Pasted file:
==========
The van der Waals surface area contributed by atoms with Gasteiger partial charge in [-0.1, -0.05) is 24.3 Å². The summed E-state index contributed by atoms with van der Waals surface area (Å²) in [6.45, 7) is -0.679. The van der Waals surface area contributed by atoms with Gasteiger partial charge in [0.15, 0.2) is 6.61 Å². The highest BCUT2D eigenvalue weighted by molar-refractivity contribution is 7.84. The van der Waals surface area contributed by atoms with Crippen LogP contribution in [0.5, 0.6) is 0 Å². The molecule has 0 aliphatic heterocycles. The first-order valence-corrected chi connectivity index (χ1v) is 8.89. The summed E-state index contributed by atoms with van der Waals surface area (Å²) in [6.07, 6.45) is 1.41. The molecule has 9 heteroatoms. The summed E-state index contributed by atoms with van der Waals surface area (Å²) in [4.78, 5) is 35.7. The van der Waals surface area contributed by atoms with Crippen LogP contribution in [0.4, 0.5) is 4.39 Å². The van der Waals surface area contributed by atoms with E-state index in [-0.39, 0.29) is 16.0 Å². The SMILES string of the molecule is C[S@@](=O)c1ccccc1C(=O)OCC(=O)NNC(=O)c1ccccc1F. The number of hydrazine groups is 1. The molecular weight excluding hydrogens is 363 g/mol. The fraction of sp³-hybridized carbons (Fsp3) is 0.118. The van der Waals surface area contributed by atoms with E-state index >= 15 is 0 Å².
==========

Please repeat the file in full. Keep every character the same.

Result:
The van der Waals surface area contributed by atoms with Gasteiger partial charge in [-0.1, -0.05) is 24.3 Å². The summed E-state index contributed by atoms with van der Waals surface area (Å²) in [6.45, 7) is -0.679. The van der Waals surface area contributed by atoms with Gasteiger partial charge in [0.15, 0.2) is 6.61 Å². The highest BCUT2D eigenvalue weighted by molar-refractivity contribution is 7.84. The van der Waals surface area contributed by atoms with Crippen LogP contribution in [0.5, 0.6) is 0 Å². The molecule has 0 aliphatic heterocycles. The first-order valence-corrected chi connectivity index (χ1v) is 8.89. The summed E-state index contributed by atoms with van der Waals surface area (Å²) in [6.07, 6.45) is 1.41. The molecule has 9 heteroatoms. The summed E-state index contributed by atoms with van der Waals surface area (Å²) in [4.78, 5) is 35.7. The van der Waals surface area contributed by atoms with Crippen LogP contribution in [0.4, 0.5) is 4.39 Å². The van der Waals surface area contributed by atoms with E-state index in [-0.39, 0.29) is 16.0 Å². The SMILES string of the molecule is C[S@@](=O)c1ccccc1C(=O)OCC(=O)NNC(=O)c1ccccc1F. The number of hydrazine groups is 1. The molecular weight excluding hydrogens is 363 g/mol. The fraction of sp³-hybridized carbons (Fsp3) is 0.118. The van der Waals surface area contributed by atoms with E-state index >= 15 is 0 Å².